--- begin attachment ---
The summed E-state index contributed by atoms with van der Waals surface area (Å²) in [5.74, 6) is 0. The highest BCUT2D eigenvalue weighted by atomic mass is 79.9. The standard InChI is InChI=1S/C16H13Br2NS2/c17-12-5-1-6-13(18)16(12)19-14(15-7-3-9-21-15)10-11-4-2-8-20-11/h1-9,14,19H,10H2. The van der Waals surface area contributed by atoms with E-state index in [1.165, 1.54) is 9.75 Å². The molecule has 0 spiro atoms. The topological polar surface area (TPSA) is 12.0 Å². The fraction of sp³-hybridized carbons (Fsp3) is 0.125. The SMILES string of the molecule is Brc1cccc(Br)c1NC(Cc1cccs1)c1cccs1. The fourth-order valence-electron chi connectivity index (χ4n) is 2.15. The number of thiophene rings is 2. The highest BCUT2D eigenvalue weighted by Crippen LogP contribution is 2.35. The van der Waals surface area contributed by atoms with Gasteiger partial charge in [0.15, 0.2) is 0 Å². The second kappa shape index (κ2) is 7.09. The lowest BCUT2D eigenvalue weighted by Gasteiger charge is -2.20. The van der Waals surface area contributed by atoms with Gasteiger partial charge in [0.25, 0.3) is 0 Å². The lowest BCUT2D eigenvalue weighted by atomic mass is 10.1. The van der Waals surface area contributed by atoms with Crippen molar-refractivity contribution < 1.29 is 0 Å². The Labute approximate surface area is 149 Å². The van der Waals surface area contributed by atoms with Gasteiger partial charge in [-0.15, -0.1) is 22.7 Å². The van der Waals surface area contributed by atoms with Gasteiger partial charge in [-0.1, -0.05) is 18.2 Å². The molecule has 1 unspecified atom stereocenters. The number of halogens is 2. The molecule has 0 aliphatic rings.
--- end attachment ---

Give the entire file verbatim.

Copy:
The summed E-state index contributed by atoms with van der Waals surface area (Å²) in [5.74, 6) is 0. The highest BCUT2D eigenvalue weighted by atomic mass is 79.9. The standard InChI is InChI=1S/C16H13Br2NS2/c17-12-5-1-6-13(18)16(12)19-14(15-7-3-9-21-15)10-11-4-2-8-20-11/h1-9,14,19H,10H2. The van der Waals surface area contributed by atoms with E-state index in [1.165, 1.54) is 9.75 Å². The molecule has 0 spiro atoms. The topological polar surface area (TPSA) is 12.0 Å². The fraction of sp³-hybridized carbons (Fsp3) is 0.125. The SMILES string of the molecule is Brc1cccc(Br)c1NC(Cc1cccs1)c1cccs1. The fourth-order valence-electron chi connectivity index (χ4n) is 2.15. The number of thiophene rings is 2. The highest BCUT2D eigenvalue weighted by Crippen LogP contribution is 2.35. The van der Waals surface area contributed by atoms with Gasteiger partial charge in [0.15, 0.2) is 0 Å². The second kappa shape index (κ2) is 7.09. The lowest BCUT2D eigenvalue weighted by Gasteiger charge is -2.20. The van der Waals surface area contributed by atoms with Gasteiger partial charge in [0.25, 0.3) is 0 Å². The lowest BCUT2D eigenvalue weighted by atomic mass is 10.1. The van der Waals surface area contributed by atoms with Crippen molar-refractivity contribution < 1.29 is 0 Å². The Labute approximate surface area is 149 Å². The van der Waals surface area contributed by atoms with Gasteiger partial charge in [-0.15, -0.1) is 22.7 Å². The van der Waals surface area contributed by atoms with Gasteiger partial charge in [-0.1, -0.05) is 18.2 Å². The molecule has 1 unspecified atom stereocenters. The number of halogens is 2. The molecule has 0 aliphatic rings.